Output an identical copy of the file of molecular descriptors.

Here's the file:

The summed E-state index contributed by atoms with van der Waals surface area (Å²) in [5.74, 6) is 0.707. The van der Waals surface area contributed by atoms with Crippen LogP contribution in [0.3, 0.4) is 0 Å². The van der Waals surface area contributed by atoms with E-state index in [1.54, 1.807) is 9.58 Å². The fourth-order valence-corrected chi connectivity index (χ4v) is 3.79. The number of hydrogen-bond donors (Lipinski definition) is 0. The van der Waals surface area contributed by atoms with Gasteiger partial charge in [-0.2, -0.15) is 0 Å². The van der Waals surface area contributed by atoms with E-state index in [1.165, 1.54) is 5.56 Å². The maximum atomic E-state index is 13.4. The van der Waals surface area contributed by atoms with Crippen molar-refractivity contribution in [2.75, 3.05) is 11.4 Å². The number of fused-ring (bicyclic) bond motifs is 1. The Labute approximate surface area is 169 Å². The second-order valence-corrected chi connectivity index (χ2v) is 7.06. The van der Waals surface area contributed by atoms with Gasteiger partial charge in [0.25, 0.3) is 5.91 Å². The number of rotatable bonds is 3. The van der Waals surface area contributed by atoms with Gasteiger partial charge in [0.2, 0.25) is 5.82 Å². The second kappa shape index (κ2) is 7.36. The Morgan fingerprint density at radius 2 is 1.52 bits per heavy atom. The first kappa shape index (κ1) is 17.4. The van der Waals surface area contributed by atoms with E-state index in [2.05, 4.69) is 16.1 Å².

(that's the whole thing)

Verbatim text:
The summed E-state index contributed by atoms with van der Waals surface area (Å²) in [5.74, 6) is 0.707. The van der Waals surface area contributed by atoms with Crippen LogP contribution in [0.3, 0.4) is 0 Å². The van der Waals surface area contributed by atoms with E-state index in [1.54, 1.807) is 9.58 Å². The fourth-order valence-corrected chi connectivity index (χ4v) is 3.79. The number of hydrogen-bond donors (Lipinski definition) is 0. The van der Waals surface area contributed by atoms with Gasteiger partial charge in [-0.2, -0.15) is 0 Å². The van der Waals surface area contributed by atoms with E-state index in [1.165, 1.54) is 5.56 Å². The maximum atomic E-state index is 13.4. The van der Waals surface area contributed by atoms with Crippen molar-refractivity contribution in [2.75, 3.05) is 11.4 Å². The number of fused-ring (bicyclic) bond motifs is 1. The Labute approximate surface area is 169 Å². The second-order valence-corrected chi connectivity index (χ2v) is 7.06. The van der Waals surface area contributed by atoms with Gasteiger partial charge in [0.25, 0.3) is 5.91 Å². The number of rotatable bonds is 3. The van der Waals surface area contributed by atoms with Gasteiger partial charge in [0.2, 0.25) is 5.82 Å². The second kappa shape index (κ2) is 7.36. The Morgan fingerprint density at radius 2 is 1.52 bits per heavy atom. The first kappa shape index (κ1) is 17.4. The van der Waals surface area contributed by atoms with E-state index in [2.05, 4.69) is 16.1 Å².